Christian began his doctoral studies in 2019.
He is a Blavatnik Presidential Fellow and a NIH F31 Ruth L. Kirschstein Predoctoral Individual National Research Service Award Recipient. His current research entails understanding and controlling the cellular forces that coordinate epithelial tissue morphogenesis and utilizes nanomaterials and microfabrication to assist his studies.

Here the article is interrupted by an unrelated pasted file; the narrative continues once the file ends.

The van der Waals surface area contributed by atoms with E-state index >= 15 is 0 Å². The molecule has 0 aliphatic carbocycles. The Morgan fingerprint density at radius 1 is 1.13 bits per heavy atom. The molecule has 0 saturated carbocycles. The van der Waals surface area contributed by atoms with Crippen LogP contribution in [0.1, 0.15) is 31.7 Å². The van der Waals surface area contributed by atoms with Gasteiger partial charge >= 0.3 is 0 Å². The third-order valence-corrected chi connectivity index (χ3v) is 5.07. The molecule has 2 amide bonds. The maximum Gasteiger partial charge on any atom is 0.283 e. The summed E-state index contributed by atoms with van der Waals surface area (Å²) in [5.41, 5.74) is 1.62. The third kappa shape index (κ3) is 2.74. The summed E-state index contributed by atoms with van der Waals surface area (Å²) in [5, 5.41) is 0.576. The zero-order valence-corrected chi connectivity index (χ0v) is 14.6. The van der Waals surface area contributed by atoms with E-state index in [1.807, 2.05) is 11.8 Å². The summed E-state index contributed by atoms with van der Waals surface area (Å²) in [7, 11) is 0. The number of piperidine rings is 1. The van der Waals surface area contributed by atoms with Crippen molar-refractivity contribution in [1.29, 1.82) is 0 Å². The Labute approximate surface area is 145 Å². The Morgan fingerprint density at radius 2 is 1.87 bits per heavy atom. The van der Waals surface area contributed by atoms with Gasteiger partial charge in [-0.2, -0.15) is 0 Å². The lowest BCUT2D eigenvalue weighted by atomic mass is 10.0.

Christian Cupo has a diverse background which promotes his research interest at the interface of engineering and biology. He entered Columbia University as a Blavatnik Presidential Fellow in the mechanical engineering Ph.D. program, where he is working in the labs of Professors James Hone and Karen Kasza studying organ fabrication, optogenetics and microfabrication. Prior to joining Columbia, he graduated summa cum laude with dual Bachelor and Master of Engineering degrees in mechanical engineering from Stevens Institute of Technology in the spring of 2018. During this time, his primary research focused on nanomaterial fabrication and characterization in the Dr. Eui-Hyeok Yang Laboratory. Upon graduation, he transitioned to a cancer nanomedicine laboratory at Memorial Sloan Kettering Cancer Center (MSKCC) under the mentorship of Dr. Daniel Heller, developing carbon nanotube nanosensors for non-invasively detecting endolysosomal diseases and cancer. Christian extends his passion for engineering using three of his personal 3d printers to create intricate models related to his research to aid in outreach STEM initiatives as well as mentoring many high school students in the E.N.G. Engineering the Next Generation Program and undergraduate and master students.